Information Overload

The potential for “Information Overload” exists for everyone, regardless of how many, or which, social networking tools they use.

I have been avoiding the use of the newest and most popular tools  (e.g. Twitter, Facebook, Blogging, etc.) in an attempt to keep my influx of information at a minimum.  After all, why should I add yet another means for information to move in my direction?  If I need information about something, I can go and get it.  I suppose I have been, unknowingly, filtering the information that comes to me, so as to not get overloaded by it.  I have implemented this filter by keeping the number of channels, through which information flows to me, minimized.  Don’t get me wrong, I’m not saying that this is necessarily the best or the right thing to do, it’s just what I have been doing.
The notion of “information overload” is nothing new.  As Brian Solis writes in his blog: The fallacy of information overload, “This isn’t a new phenomenon by any means. The sensation of being overwhelmed by information has been linked to every media revolution“.  The problem is not that there is  too much information, but rather, the problem is in one’s ability to filter out the static!  Solis goes on to state that while information overload is not new, “The number of channels we’re expected to engage with is“.  So now there are 1000 channels to watch on TV, do we really feel like we have to watch them all?  Of course not, we filter out the static.  Furthermore, There is no reason that having new channels should produce the phenomenon called “channel panic“.  We should simply be filtering out the channels that are just static.  James Mullan writes in his blog, “…we need to create a new set of rules or governance policy for ourselves in relation to social media“.  I would say it’s not so much that we need a new set of rules is so much as we need to extend our existing rules.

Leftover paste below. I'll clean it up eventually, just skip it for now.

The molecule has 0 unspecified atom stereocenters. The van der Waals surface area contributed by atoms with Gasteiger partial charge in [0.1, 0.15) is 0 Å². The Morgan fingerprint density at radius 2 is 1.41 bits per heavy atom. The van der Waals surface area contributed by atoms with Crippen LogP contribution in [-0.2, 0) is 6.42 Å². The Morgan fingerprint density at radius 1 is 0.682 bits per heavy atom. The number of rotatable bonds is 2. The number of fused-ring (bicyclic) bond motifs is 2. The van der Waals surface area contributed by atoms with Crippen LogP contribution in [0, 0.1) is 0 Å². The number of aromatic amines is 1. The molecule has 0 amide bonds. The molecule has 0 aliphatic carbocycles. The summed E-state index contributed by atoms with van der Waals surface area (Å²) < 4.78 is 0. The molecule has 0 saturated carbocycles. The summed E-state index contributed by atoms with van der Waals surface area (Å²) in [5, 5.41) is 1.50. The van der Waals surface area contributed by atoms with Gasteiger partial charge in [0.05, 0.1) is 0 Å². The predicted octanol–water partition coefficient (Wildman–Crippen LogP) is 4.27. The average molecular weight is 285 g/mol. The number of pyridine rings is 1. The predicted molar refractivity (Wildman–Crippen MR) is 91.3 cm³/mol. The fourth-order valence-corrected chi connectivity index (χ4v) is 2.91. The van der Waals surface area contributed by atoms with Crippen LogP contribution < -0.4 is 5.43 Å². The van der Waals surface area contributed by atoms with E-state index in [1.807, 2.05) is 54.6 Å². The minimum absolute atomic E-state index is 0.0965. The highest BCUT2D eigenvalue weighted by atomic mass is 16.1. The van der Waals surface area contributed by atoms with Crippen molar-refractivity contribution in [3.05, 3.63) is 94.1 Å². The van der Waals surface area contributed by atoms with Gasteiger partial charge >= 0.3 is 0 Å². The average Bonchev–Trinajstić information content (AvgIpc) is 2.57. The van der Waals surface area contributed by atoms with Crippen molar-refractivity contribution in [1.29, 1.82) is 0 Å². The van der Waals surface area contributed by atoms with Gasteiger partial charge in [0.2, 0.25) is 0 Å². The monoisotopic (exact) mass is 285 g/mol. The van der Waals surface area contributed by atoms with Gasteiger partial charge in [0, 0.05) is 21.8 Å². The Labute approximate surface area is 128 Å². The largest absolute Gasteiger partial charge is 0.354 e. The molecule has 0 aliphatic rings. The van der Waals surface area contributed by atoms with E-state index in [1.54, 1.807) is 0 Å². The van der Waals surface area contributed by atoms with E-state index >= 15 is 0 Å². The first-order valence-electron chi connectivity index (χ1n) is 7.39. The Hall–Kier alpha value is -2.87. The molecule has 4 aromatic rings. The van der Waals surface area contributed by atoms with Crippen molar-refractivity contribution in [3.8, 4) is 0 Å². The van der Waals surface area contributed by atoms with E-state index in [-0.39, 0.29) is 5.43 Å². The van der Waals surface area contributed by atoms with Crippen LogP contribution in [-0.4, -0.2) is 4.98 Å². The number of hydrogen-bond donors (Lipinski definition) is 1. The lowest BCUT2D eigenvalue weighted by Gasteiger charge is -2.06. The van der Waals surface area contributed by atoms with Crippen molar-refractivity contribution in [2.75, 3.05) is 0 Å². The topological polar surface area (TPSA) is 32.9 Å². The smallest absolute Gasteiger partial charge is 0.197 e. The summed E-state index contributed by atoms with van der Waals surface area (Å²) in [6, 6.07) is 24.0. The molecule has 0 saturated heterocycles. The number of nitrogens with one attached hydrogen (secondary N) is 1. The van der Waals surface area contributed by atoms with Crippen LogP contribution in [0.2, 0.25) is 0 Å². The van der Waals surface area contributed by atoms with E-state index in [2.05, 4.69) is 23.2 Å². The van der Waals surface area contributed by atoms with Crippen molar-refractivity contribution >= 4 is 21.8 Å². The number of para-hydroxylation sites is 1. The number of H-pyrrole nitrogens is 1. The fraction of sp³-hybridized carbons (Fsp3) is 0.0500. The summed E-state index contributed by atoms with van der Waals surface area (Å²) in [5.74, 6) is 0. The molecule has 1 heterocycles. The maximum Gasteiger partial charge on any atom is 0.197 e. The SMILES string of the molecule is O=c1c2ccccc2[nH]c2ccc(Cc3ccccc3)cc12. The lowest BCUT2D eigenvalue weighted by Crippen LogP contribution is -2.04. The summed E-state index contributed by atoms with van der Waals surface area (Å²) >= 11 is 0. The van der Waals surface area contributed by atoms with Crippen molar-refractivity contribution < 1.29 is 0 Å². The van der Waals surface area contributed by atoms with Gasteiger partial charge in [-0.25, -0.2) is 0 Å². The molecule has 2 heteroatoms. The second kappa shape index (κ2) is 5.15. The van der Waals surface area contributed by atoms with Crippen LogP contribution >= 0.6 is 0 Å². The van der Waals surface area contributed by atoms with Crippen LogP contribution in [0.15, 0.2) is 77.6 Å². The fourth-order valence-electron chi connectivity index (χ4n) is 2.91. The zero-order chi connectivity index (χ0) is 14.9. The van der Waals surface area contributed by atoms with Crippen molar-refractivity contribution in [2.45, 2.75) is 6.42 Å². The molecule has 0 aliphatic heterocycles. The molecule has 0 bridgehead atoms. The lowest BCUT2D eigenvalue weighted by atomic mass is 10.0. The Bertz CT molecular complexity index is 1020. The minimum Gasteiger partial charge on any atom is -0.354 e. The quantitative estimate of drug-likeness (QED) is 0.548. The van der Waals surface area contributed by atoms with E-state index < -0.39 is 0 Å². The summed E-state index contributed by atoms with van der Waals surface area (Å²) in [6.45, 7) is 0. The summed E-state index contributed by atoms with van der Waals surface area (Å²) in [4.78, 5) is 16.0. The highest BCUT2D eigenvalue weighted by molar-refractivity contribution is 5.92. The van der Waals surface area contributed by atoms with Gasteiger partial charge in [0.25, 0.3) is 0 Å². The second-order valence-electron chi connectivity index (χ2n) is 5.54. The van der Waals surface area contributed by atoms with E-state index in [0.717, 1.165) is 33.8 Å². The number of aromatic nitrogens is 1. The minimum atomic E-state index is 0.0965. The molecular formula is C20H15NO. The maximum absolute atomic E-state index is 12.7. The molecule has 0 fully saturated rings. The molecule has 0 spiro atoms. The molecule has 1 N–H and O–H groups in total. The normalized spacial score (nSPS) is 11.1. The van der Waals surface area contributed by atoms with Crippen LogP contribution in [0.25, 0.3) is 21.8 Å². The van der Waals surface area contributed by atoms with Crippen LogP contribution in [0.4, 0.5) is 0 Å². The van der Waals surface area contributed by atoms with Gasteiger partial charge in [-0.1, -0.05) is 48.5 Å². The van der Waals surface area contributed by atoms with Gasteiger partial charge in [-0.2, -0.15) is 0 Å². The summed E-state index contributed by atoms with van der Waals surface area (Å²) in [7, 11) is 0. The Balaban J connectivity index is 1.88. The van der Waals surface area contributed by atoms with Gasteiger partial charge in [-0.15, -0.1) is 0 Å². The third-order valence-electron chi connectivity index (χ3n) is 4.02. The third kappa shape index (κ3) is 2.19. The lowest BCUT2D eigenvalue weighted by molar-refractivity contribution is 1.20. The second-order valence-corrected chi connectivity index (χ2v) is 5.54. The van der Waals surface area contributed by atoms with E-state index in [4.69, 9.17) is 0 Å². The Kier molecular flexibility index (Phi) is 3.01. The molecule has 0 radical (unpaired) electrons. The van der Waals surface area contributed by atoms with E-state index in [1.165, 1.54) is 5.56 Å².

Every one of us must learn how to manage their time efficiently and how to prioritize tasks appropriately.  This is a work-in-progress for each of us, and is at least somewhat unique for each of us, as we all have different priorities. The ways in which we manage “Information Overload” as it pertains to social media are really no different than the ways in which we manage “Information Overload” in our “off-line” lives.

One thought on “Information Overload

  1. You’ve made a really good point here: information overload really didn’t start with social media when you think about it. I mean, my parents subscribe to about 800 cable channels while I have basic cable at my modest home. But when I make the drive up north to visit them, the number of choices of things to watch is really overwhelming! Not to mention that Ma’s got the DVR and records about 28,000 movies that “we absolutely have to watch together!” On the other hand, she wants absolutely no part of “the Twitter” because “it’s redundant.” As if having 12 different HBO channels isn’t? It’s all the same idea, we’ve just compartmentalized it in different shiny boxes.

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